In the spring, as our pet-free friends jetted off to exotic destinations or embarked on luxury cruises, courtesy of P&O, we cruised, courtesy of sat.nav. along the lanes of Lincolnshire.   North Norfolk was to be the focus of our explorations, the freedom of wide, open spaces holding much more appeal than the claustrophobic, captive companionship of aeroplane or liner . . .  especially for Paddy and Murphy.

 

Our initial venture onto the marshes, in an attempt to reach the beach, was a navigational disaster.   The immense scale of the dykes, the vast flatness of the wilderness truly amazed, and confused.   Lost and exposed to the April elements, we hunched under the rolling echo of thunder as the winds rose, tumbling the clouds and whipping up blizzards.   All was wiped out as we and the dogs huddled together for shelter – the perfect target for lightning!   The marshes were dangerous, we were told later, particularly in the spring when tides can sweep in at an alarming rate. 

 

An equally speedy threat was encountered during our dawn walks.   ‘Why be out at that time?’ you might ask.   Well, it’s at that time of day that our dogs-on-holiday wake up, impatient to log-on and check their pee-mails.   Sharing our room gives them access to the bed where they press wet noses into our faces, dump slippers on pillows, beg to explore by tugging at arms and thumping tails in a rhythmic ‘Time for Walkies’ duet, until we drag ourselves into the bleak unknown.   It’s also at that time of day that the early commuting fishermen and bakers of Norfolk do not expect such shadowy hazards on their country lanes,   Hardly surprising then that this combination of excited dogs and ‘enthusiastic’ drivers came close to accelerating an early departure from Norfolk, and  from this planet - a speedy threat indeed.

 

Having survived, we went on to find the glorious sands of Holkham where pinewoods meet the beach and sand dunes landscape the expanse, becoming islands at high tide.   Paddy and Murphy enjoyed such freedom here, from tearing through gorse to charging through deep channels of Wash water.   Shellfish were snuffled and gobbled, and Paddy, utterly parched, tried to drink the sea – all of it.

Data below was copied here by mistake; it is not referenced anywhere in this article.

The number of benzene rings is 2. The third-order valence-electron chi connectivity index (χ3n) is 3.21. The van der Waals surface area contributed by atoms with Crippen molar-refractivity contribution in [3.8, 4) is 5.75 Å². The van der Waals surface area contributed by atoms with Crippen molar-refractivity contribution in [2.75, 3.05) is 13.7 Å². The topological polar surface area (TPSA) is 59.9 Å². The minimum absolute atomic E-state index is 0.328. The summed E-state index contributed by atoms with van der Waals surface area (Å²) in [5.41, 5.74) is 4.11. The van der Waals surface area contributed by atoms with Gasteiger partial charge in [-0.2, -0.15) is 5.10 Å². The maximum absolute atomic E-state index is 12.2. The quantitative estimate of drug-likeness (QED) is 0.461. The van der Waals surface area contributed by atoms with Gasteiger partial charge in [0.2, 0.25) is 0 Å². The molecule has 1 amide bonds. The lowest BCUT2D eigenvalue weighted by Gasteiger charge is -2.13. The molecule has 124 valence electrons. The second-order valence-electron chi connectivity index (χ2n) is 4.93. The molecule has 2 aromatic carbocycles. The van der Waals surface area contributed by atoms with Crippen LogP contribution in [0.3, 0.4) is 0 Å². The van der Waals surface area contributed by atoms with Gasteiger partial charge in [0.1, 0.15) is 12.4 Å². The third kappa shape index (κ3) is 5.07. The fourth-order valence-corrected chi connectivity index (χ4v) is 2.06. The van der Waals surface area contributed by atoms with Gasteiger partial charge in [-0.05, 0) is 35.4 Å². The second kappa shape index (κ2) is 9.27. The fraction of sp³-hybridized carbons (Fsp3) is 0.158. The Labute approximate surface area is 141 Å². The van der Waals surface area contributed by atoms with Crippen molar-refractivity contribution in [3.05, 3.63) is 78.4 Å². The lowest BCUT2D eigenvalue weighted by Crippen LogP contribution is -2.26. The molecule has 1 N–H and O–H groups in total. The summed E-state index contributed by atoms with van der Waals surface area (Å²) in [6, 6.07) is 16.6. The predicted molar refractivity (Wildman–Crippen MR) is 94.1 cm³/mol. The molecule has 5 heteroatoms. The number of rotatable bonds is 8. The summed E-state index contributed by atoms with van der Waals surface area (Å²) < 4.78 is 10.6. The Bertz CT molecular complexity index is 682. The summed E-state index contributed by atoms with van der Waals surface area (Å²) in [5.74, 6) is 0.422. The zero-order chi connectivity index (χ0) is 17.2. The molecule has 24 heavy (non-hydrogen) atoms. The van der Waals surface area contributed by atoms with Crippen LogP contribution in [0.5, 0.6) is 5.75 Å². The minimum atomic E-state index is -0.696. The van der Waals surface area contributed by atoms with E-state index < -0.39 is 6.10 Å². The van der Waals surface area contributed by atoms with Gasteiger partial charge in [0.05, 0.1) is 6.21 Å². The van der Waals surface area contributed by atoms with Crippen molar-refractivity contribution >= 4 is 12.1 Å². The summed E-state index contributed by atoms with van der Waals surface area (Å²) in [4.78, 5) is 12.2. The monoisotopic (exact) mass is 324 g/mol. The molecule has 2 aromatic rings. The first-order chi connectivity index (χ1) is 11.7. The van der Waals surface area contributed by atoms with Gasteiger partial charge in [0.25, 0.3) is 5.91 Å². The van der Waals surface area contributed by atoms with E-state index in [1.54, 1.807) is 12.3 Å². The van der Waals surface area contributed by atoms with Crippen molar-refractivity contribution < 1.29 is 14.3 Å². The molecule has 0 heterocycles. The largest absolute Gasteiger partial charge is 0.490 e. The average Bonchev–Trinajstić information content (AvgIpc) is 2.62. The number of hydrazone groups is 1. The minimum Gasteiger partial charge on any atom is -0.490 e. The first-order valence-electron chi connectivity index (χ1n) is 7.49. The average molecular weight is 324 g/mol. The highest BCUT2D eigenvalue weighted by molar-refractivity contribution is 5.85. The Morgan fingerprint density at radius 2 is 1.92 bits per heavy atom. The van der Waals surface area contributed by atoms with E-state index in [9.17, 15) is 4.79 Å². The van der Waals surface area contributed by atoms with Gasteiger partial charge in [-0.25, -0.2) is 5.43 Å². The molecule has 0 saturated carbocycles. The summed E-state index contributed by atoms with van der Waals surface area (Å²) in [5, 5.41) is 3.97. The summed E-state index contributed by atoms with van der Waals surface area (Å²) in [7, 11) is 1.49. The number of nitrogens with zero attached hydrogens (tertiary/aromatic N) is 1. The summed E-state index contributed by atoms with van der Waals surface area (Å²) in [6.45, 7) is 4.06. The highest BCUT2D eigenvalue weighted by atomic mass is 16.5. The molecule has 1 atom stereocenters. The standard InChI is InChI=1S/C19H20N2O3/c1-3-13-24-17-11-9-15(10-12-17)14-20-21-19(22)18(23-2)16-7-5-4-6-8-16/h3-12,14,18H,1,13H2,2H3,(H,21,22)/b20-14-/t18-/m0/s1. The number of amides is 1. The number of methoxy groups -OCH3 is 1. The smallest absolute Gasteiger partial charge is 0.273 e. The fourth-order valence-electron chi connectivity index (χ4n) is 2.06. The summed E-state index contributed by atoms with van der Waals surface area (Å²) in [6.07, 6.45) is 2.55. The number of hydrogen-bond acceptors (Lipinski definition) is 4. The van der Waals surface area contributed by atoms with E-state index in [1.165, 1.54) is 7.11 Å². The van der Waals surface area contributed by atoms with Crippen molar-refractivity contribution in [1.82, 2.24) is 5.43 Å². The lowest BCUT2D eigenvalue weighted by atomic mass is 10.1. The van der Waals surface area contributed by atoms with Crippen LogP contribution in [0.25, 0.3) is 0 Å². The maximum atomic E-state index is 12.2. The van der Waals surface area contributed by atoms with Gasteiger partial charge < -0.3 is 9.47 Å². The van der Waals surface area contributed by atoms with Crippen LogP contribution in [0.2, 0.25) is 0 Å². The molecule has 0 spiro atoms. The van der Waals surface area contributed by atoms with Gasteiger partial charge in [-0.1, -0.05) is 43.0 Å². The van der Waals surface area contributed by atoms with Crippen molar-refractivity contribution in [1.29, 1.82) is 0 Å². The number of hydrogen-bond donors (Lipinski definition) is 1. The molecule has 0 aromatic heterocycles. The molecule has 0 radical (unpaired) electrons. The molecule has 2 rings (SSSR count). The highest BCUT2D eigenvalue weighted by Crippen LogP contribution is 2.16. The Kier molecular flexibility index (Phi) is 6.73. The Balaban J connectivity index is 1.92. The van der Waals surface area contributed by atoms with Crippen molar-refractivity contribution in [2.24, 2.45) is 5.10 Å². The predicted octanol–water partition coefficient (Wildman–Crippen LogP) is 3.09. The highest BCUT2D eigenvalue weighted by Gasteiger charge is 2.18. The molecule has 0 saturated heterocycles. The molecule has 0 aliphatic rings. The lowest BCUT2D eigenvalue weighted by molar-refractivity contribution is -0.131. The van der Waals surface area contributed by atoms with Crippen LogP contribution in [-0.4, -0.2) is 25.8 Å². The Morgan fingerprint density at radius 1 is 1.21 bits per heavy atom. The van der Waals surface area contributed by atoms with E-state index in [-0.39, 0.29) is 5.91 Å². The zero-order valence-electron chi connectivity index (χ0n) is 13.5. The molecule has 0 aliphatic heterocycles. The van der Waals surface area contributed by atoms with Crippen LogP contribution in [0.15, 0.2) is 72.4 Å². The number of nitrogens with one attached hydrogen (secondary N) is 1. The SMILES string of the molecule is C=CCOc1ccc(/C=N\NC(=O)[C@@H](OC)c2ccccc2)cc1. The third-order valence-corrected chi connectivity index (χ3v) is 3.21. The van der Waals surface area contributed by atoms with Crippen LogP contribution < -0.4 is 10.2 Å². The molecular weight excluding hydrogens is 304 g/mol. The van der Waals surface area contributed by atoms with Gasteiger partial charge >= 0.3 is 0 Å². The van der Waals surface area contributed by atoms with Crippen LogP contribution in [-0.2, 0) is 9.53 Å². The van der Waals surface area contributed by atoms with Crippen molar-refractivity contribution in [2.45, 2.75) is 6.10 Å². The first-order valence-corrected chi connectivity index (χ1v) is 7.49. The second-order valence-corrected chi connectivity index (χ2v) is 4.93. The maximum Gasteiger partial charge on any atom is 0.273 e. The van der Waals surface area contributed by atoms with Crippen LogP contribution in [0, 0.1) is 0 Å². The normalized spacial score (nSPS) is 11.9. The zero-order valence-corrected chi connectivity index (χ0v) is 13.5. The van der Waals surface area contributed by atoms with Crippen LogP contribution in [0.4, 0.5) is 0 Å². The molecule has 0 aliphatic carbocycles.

That evening, in our farmhouse B&B, the contents of their stomachs made endless exits from both ends.   Having smuggled them down creaking stairs at least half a dozen times before mid-night, we decided the only way to tackle this, without further alienating our fellow guests, was to sleep in the car.   In the Norfolk blackness, Robin settled onto the back seat in order to monitor the two delinquents, and I returned to scrub the bathroom floor. 

 

At 3a.m. I went to change shifts only to find a frigid figure clamped to the steering wheel.   A restless shuffle had set off the car alarm and, with doors locked, he’d been trapped.   Only a blind and torturous fight over levers and knobs had enabled the silencing of that siren.   By my arrival, he reckoned the three of them had ventured forth, on urgent business, far too many times for there to be any possible further issue.   The four of us creaked up to bed.

 

Apologizing, at breakfast, for any disturbance, and placating with the fact that we were to leave that morning, we were casually informed that a bride was expected to take our room at 11a.m.   Glug!   Horrors!   The stench of regurgitated shellfish does not give up easily.   We did.   We fled, never to return!

 

Later this year, we took the ferry to the Isle of Wight.   As the crossing was rough, all four of us stayed in the car and watched as the waves slapped over the bows.
‘Hope that car in front has its windows up,’ smirked Robin, enjoying the drama of it all. 
I turned to check on the dogs, only to see that our cases were cradling puddles of sparkling Solent water.   Our windows were open!

 

On arrival at our dog-friendly hotel, the room proved sufficiently large, perhaps, for one Yorkshire terrier, but certainly not for the two of us plus two lumbering Labs.  Deflated (perhaps no bad thing) we dashed to the dining room to be offered a choice of pre-chewed mince pie or ‘fish’ cakes the texture of which revoltingly brought to mind lumps of potato being squashed together in the stagnant waters of a washing up bowl.   We’d had enough! 

 

Homeless, we wandered the streets, pinging many a bell on many a deserted reception desk but, being late evening and with two large, black, forlorn faces in tow, offers of accommodation were not forthcoming.   Not, at least, until we slumped against the pillars of a glorious country house upon which tourist awards were vying for position.   Dare we?   In desperation we did, and were greeted bayingly by two great Bassett hounds.   Their master was equally effusive, warmly inviting us to become, mysteriously, his only guests in this lovely old place where the rooms paid homage to Dickens and the gardens sloped to the sea.

 

Perfect!   Well, almost.   Our only reservation was the name of the room: ‘TROT’.   Would this prove to be an omen of an earlier holiday experience?   Thankfully, this was not to be.

 

Comments  

#1 And the Dogs Came TwoPeter & Anne 2009-07-23 10:12
Is this the beginning of great things? Will there be a TV series out of this? Don\'t stop, where are you going next? (not that we like to see the back of you of course).

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